Life of Tudor Women, Part Two

Life of Tudor Women, Part Two

Tudor Women and Fashion Rules It’s hard to imagine being told what fabrics and colors you could wear, isn’t it? Sumptuary Laws in place during Tudor times regulated the wearing of rich fabrics to the upper classes, the number of meal courses to be served for specific guests, and the purchases of luxuries allowed for each social class. Henry VIII, in particular, was concerned about the rise of the wealthy merchant class with no connection to nobility, and so he revived and expanded the restrictions on clothing and other expenditures. For example, only members of the royalty were allowed to wear ermine, and only the nobility were allowed to wear clothing trimmed in fox or otter. Anne Boleyn was known for her stylish attire, she had it early and further developed it while in France. She brought French sophistication back to the English court and was known especially for her French hoods, and for adding each day a small, but different accessory to her wardrobe which was always fresh.

Tudor Women as Mothers Children were treasured in Tudor times as they are today. A woman would probably have had a child every one to two years. Many women died in childbirth due to poor medical hygiene, and the chance at least one of their children would die was significant. Consider that Catherine of Aragon is reported to have been pregnant at least six times, but had only one son who lived just a few days and one surviving daughter, Mary. Anne Boleyn was pregnant at least three times, perhaps four, but only Elizabeth survived. Kateryn Parr and Jane Seymour each bore one child and both women died of childbed fever. Even the most noble of women were not spared the grief of frequent miscarriages or stillborn children.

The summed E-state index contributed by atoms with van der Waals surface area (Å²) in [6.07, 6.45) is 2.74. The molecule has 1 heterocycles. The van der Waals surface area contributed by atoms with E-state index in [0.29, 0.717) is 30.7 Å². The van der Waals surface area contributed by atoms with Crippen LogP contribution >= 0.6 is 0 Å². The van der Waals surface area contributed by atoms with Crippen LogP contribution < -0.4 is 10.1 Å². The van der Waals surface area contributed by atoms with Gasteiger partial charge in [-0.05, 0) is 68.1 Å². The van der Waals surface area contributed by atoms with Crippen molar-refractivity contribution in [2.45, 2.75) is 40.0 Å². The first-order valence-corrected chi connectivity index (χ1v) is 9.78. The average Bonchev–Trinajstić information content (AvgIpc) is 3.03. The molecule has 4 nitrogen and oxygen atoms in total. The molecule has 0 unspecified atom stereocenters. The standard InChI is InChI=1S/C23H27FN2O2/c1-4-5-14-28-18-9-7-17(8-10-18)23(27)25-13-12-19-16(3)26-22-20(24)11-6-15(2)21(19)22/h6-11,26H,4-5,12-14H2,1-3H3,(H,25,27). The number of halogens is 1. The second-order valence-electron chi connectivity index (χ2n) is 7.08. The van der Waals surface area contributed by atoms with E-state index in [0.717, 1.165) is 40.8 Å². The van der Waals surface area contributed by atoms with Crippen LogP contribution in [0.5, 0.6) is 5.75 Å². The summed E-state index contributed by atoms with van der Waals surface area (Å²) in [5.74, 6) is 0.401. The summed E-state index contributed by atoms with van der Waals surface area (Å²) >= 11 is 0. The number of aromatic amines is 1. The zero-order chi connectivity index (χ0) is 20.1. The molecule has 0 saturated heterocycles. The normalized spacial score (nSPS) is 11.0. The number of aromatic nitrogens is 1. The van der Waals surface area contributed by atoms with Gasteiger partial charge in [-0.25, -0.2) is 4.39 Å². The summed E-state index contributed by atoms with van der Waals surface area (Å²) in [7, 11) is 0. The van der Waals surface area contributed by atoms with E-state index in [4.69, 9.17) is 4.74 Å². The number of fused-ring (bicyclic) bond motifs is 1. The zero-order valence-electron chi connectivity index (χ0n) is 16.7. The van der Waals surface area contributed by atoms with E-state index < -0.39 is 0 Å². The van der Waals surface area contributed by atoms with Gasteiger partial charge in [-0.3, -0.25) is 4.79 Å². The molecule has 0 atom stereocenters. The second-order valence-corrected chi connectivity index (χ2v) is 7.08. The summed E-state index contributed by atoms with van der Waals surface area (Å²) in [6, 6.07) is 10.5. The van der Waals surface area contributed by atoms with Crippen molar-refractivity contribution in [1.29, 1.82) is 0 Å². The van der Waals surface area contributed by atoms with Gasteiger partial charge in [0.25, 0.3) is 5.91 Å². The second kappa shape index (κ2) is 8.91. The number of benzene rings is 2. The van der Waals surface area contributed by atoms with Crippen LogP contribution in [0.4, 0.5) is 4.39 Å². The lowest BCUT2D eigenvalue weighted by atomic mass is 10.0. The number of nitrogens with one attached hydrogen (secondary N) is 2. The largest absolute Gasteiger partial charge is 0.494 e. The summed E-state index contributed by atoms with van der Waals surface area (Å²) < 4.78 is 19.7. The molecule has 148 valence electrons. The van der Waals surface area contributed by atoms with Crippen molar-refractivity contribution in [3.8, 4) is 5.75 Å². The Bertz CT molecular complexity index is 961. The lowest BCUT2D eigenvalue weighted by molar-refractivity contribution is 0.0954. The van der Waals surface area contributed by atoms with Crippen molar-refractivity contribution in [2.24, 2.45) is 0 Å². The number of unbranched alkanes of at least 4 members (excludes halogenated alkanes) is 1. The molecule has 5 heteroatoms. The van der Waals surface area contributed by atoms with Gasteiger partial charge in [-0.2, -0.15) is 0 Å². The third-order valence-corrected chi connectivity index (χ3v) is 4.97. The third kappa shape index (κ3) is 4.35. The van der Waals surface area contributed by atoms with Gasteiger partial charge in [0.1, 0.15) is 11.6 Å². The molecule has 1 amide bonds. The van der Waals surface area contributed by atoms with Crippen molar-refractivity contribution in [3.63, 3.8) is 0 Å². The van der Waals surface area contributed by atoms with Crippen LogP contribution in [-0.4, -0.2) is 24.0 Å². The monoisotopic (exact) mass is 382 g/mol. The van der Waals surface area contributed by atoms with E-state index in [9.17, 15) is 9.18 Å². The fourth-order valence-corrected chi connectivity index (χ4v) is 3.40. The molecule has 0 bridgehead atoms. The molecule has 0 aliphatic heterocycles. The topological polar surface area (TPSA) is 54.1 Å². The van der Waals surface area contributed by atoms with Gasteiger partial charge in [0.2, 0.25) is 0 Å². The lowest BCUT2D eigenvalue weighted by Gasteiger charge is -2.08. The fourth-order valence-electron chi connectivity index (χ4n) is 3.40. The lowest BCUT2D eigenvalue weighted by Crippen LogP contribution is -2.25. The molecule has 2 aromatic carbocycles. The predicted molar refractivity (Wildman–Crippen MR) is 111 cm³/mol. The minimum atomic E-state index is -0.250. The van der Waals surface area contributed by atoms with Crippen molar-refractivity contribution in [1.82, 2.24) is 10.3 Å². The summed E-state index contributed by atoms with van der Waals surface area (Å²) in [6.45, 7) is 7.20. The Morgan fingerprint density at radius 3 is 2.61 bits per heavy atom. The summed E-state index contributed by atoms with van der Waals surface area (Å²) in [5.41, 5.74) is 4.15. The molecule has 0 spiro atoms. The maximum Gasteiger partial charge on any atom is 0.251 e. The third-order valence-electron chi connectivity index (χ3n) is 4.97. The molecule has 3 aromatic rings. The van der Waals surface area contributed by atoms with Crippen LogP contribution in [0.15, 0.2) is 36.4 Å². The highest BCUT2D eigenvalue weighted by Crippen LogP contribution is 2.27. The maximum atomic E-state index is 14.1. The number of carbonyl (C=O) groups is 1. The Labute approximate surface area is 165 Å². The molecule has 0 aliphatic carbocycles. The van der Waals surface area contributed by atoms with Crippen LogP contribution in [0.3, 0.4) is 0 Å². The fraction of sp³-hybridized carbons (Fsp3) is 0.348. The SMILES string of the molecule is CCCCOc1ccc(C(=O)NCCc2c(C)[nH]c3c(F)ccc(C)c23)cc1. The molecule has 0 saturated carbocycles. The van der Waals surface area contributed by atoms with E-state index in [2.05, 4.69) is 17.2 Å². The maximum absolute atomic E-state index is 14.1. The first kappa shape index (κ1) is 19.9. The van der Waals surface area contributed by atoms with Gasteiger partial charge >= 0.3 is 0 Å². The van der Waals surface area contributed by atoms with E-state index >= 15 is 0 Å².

Giving birth for women of the noble class would have been a social event attended by the mother’s closest friends and a midwife arranged ahead of time. Doctors almost never attended births. Puerperal sepsis, or ‘childbed fever’, was common as handwashing was rarely practiced (by midwives or doctors.) A contemporary study for the UK’s National Institute for Health estimates the maternal death rate in the 16th century as 26 women per every 1,000 births. Compared to today’s figure in the UK of .11 per 1,000 women dying as a result of childbirth, you can see that childbirth was definitely a hazardous undertaking in Tudor times!

Tudor Women and Social Relationships Within the social structure of Tudor times, loyalty to family, especially family of origin, took precedence. For women of noble birth, that meant that advancing the social position of their families was their primary function. Oftentimes Anne Boleyn is seen as having been “pushed” toward marriage to Henry by a socially climbing family. The truth is, all families were social climbers and Thomas Boleyn was no different than other good men before and after in seeking to advance his house, often to disasterous consequence, but sometimes, to love. Betrothals and marriages, the ability to produce an heir and their connections as ladies-in-waiting to more highly-ranked nobles would have motivated the decisions made by and for noble women of this era.

The relationships they formed within noble circles would not only have been based upon similar personalities and interests, but also the other person’s ability to help them advance their family’s interests. It was common for young women in noble families to leave their families for extended periods to serve at court. One type of close relationship that was familiar to women of noble households was with long-time servants who served not only as employees but also as confidantes and go-betweens with others in the household. This is clearly seen in Meg Wyatt’s friendship with her longtime lady’s maid, Edithe.

Research Sources:;;; TudorsWiki;;

Main photo credit: By Unknown ––English-Sixteenth-Century-School, Public Domain,